Werner Vogels is at Microsoft this week, along with a bunch of academic types. Can't wait to meet him.
OK, I can die now with a smile on my face.
Yesterday I attended Mark Eppley's famous S.P.A.M. Jam at his Snohomish home. Eppley is the CEO of Laplink. Here's an interview with Eppley on CNET that covers what's cool about Eppley and his Jams.
Imagine someplace off in the forests about an hour from Seattle. Off in the middle of nowhere. "It's an intelligence test, if you find this place, you're smart enough to attend," Eppley told me yesterday. Boy, is he right.
Once you're there, you find a geek's paradise. I swear, if heaven is anything like this, I'll sign up for any religion that shows me a way to get there.
First off, the scenery. Imagine your favorite camping trip from when you were a kid. It probably involved someplace with huge trees, a lawn, lots of picnic food, a lake, watertoys (how about a huge waterslide and Jet Skis, etc), and on the lawn is a killer band. Some band you've never heard of. But, you know you will soon.
And that's Eppley's shtick. He invites bands to his little slice of geek paradise to jam out for the day. These bands, though, were hand-picked. Previous years saw Smash Mouth play here before anyone knew who they were.
This year Eppley had something new up his sleeve. A CD burner. He recorded each act, and then 20 minutes later started handing out CDs of what we had just heard.
I'll never view concerts the same way again. Imagine attending a concert of KISS, and then paying $40 for a set of CDs of what you just heard.
Oh, yeah, there were other geek toys. I had to leave, but a friend of Mark's takes pictures for Reuters and he was showing off his Canon digital cameras. They had a projection TV for playing video games.
I took some pics, will try to get some online tomorrow. It's not often you can take pictures of bands from five feet away. I've never been inside of a rock band during a concert before, and it's an experience that I'm glad I had.
Thanks to Buzz Bruggeman who introduced me to Mark. Funny, I keep ending up at cool parties with Paul Andrews, journalist at the Seattle Times (we attended Steve Wozniak's Super Bowl party three years ago together).
Here's the bands that played. Very different musical styles, but all good. The difference between these bands and "bands you know" is just a tiny bit. Maybe a voice that needs to be just a tiny bit more in tune. Maybe it's just luck. Needs to be discovered. Well, I'm happy to send some Google Juice to them. They are all deserving of that.
Randy Holloway is pinging me about Longhorn's schedule and scope. My answer? Randy, I'm just gonna let Bill Gates' quotes stand. Refactoring executives' quotes is dangerous. Particularly when they use the word "scary." That word alone is scary.
I'm thinking of writing a weblog about why Microsoft changes course so often, though (and worse of all in public). There's a lot of reasons for that. This stuff is software. Developing software, especially when it's on a scale with thousands of employees involved, is a very messy process.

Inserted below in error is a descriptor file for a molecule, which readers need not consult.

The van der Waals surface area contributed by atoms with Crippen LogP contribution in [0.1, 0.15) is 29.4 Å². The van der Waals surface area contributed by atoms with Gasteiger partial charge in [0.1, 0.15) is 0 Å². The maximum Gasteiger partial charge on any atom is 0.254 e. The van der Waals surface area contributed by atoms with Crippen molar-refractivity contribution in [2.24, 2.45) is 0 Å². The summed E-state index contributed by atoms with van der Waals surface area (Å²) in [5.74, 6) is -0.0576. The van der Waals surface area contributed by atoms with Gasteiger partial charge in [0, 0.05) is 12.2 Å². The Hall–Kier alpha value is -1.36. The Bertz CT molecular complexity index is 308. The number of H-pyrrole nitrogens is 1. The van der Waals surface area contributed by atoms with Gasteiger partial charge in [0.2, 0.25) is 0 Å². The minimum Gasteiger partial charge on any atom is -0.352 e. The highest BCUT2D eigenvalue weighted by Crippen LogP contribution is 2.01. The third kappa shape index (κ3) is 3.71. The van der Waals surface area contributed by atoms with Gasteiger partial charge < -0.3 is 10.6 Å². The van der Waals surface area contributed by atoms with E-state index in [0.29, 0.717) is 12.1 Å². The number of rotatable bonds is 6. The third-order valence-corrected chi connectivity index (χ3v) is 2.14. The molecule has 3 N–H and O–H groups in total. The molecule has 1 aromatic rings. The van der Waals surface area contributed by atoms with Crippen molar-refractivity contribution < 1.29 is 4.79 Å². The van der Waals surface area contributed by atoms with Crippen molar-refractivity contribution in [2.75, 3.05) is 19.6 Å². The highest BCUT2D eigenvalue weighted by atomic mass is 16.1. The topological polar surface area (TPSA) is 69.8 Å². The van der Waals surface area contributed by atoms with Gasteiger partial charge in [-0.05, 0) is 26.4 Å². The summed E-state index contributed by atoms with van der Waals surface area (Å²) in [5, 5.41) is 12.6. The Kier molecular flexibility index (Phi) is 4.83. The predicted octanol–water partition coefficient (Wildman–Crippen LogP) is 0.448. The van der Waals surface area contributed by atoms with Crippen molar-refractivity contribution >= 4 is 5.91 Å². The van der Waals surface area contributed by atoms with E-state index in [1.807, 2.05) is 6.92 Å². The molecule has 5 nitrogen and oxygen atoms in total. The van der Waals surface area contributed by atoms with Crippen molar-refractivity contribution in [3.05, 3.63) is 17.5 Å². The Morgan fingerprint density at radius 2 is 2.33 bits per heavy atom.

One thing I've learned about software: don't believe claims (ours, or anyone else's) until you have the software in your hands running on your own machine. Until then, the course can, and probably will, change.
Sarah Adams has an interesting weblog on software design.
Brent Simmons: "The analog world is made up of atoms of poetry. The digital world is made up of bits."
Of course, nothing compares to the real world. Believe me, I can not describe the physical beauty I experienced this weekend in ASCII. Not gonna happen. Either you were on the Ferry from Seattle to Bainbridge today, or you weren't. No IMAX movie (that's analog, by the way) is gonna do it justice.
Damn, I wasn't at Gnomedex and Tim O'Reilly talked about me.
Dare Obasanjo: "Like Joel, I personally dislike the B0rg approach of hyping products several years before they ship [as exemplified by folks like Scoble]."
Wait a second, there's a big difference between telling someone "the PDC is gonna be a big deal cause our next OS is gonna be a big deal" and leaking some feature list or screen captures. Have you seen me talk about a single feature in Longhorn yet? Show a single screen capture? No.
Oh, and .NET was released to the first external developers in December of 1999. It was released to developers publicly in June of 2000. Virtually nothing leaked out in those six months. Certainly nothing of import.
Also, even though Longhorn isn't a secret anymore, what it does and what it looks like certainly is a secret.
As I said in my article about secrets, there are a lot of conflicting forces to consider when talking about unreleased products.
Oh, yes, I do appreciate Joel Spolsky's rules as well, but having a small company with a handful or two of employees is one thing. Having something that thousands of people are working on is a whole nother.
But, my own rule is as unambiguous: I don't talk about anything Microsoft does without reading an executive talk about it first.
Good theory. I sleep eight hours. Usually.
Joi Ito: "I'm bad at keeping secrets."
Actually, I don't believe that for one second. Any VC that can't keep secrets won't get any deals or trusted by anyone. Here's a hint: Joi's someone I trust a great deal.